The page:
Conan Doyle tried to bolster his medical practice by spending several months in Paris and Vienna studying to become an eye specialist. On his return from the continent, he established his office and residence in Russell Square, London. This effort to rejuvenate his medical career was also a failure. Having by this time written several novels, collections of short stories, and two episodes of Sherlock Holmes, he gave up medicine and turned exclusively to writing. In 1881, he published six short stories in the Strand Magazine featuring Sherlock Holmes and his friend and assistant, Dr. John H. Watson: “Watson” to Holmes. Watson was the first-person narrator of all but four of the Holmes stories. These short stories quickly caught the attention and devotion of his readers and of the literary world. Conan Doyle wanted to turn his writing to other genres, but the public clamored for more and the Strand Magazine enticed him with a lucrative contract to provide six additional Holmes short stories. A nemesis of Holmes’ was the ingenious and villainous character, Professor of Mathematics James Moriarty, who is a mastermind of crime, described by Holmes as the “Napoleon of Crime.” Although he only appears in two short stories and dies in the first by falling over Reichenbach Falls in the Swiss Alps during a tussle with Holmes and is mentioned in the second, posthumously, he is so extraordinary a figure that he is indelibly associated as Holmes’s archenemy. He is also the mirror image of Holmes, a genius, but devoted to committing crimes, not solving them. The story in which Moriarty goes over the falls to his death implies that Holmes did as well, giving his life to rid the world of the evil genius. Conan Doyle was tired of these short stories and of Holmes; he wanted to move on to novels and more diverse and serious writing.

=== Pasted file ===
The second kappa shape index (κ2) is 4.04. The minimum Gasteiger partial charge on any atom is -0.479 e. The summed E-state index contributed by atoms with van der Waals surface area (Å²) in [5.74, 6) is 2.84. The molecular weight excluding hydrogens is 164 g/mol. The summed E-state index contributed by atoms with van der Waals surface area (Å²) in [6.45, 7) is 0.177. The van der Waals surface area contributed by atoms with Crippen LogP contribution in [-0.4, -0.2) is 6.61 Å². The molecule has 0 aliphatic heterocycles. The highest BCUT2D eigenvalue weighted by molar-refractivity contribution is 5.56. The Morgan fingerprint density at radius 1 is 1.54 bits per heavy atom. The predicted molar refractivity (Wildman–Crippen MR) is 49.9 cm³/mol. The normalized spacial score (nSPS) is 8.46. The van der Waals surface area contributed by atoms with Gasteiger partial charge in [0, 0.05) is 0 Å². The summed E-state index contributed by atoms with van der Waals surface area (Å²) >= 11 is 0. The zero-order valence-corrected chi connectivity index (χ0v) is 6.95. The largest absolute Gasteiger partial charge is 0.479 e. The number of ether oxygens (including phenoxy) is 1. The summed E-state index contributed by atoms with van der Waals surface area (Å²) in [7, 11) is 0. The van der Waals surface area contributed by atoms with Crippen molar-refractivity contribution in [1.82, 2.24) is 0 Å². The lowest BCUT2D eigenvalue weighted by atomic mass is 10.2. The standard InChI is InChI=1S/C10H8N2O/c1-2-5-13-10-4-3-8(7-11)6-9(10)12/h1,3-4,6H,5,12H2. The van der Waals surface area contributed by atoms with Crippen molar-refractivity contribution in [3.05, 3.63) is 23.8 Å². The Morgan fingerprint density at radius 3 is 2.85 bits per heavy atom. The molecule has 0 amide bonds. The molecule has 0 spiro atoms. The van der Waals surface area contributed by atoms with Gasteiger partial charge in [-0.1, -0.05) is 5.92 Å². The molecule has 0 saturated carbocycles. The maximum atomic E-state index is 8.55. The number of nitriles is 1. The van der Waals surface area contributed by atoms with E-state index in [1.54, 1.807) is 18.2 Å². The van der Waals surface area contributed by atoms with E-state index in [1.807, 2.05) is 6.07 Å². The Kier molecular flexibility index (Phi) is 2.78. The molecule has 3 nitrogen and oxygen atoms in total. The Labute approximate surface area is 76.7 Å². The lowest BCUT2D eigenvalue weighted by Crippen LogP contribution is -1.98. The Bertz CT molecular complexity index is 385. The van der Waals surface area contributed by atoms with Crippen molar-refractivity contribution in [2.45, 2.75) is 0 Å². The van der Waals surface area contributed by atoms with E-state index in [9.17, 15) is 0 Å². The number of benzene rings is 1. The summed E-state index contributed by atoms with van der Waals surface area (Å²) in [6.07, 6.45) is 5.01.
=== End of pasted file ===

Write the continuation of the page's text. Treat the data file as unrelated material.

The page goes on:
The uproar from his readership was such that he had to bring Holmes back to life. Fortunately, Holmes’s death in the Alps had been left ambiguous.